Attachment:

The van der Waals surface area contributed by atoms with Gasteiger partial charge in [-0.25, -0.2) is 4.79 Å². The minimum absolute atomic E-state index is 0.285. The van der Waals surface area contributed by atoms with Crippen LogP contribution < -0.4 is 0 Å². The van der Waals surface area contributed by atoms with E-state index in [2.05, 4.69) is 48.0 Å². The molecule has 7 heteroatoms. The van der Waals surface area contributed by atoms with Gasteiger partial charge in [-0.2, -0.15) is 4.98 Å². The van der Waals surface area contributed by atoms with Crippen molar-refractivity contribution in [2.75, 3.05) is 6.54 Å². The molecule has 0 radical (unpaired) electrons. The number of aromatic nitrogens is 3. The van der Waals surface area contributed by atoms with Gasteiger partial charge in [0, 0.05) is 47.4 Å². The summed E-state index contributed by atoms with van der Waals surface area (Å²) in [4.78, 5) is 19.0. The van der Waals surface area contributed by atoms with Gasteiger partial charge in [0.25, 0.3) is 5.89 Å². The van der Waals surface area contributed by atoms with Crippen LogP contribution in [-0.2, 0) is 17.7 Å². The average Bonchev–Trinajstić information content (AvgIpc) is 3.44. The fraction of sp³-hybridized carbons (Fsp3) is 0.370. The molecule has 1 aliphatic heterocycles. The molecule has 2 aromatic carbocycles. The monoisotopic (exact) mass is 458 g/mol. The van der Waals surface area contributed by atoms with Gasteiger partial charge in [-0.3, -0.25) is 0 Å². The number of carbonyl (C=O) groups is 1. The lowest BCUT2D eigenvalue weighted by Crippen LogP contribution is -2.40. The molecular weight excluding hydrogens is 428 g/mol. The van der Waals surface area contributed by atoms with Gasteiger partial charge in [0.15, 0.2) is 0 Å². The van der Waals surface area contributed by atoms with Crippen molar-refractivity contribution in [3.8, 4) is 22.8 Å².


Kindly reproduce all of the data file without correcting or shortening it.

The van der Waals surface area contributed by atoms with Gasteiger partial charge in [-0.25, -0.2) is 4.79 Å². The minimum absolute atomic E-state index is 0.285. The van der Waals surface area contributed by atoms with Crippen LogP contribution < -0.4 is 0 Å². The van der Waals surface area contributed by atoms with E-state index in [2.05, 4.69) is 48.0 Å². The molecule has 7 heteroatoms. The van der Waals surface area contributed by atoms with Gasteiger partial charge in [-0.2, -0.15) is 4.98 Å². The van der Waals surface area contributed by atoms with Crippen molar-refractivity contribution in [2.75, 3.05) is 6.54 Å². The molecule has 0 radical (unpaired) electrons. The number of aromatic nitrogens is 3. The van der Waals surface area contributed by atoms with Gasteiger partial charge in [0, 0.05) is 47.4 Å². The summed E-state index contributed by atoms with van der Waals surface area (Å²) in [4.78, 5) is 19.0. The van der Waals surface area contributed by atoms with Gasteiger partial charge in [0.25, 0.3) is 5.89 Å². The van der Waals surface area contributed by atoms with Crippen LogP contribution in [-0.2, 0) is 17.7 Å². The average Bonchev–Trinajstić information content (AvgIpc) is 3.44. The fraction of sp³-hybridized carbons (Fsp3) is 0.370. The molecule has 1 aliphatic heterocycles. The molecule has 2 aromatic carbocycles. The monoisotopic (exact) mass is 458 g/mol. The van der Waals surface area contributed by atoms with Gasteiger partial charge in [-0.3, -0.25) is 0 Å². The number of carbonyl (C=O) groups is 1. The lowest BCUT2D eigenvalue weighted by Crippen LogP contribution is -2.40. The molecular weight excluding hydrogens is 428 g/mol. The van der Waals surface area contributed by atoms with Gasteiger partial charge in [0.15, 0.2) is 0 Å². The van der Waals surface area contributed by atoms with Crippen molar-refractivity contribution in [3.8, 4) is 22.8 Å².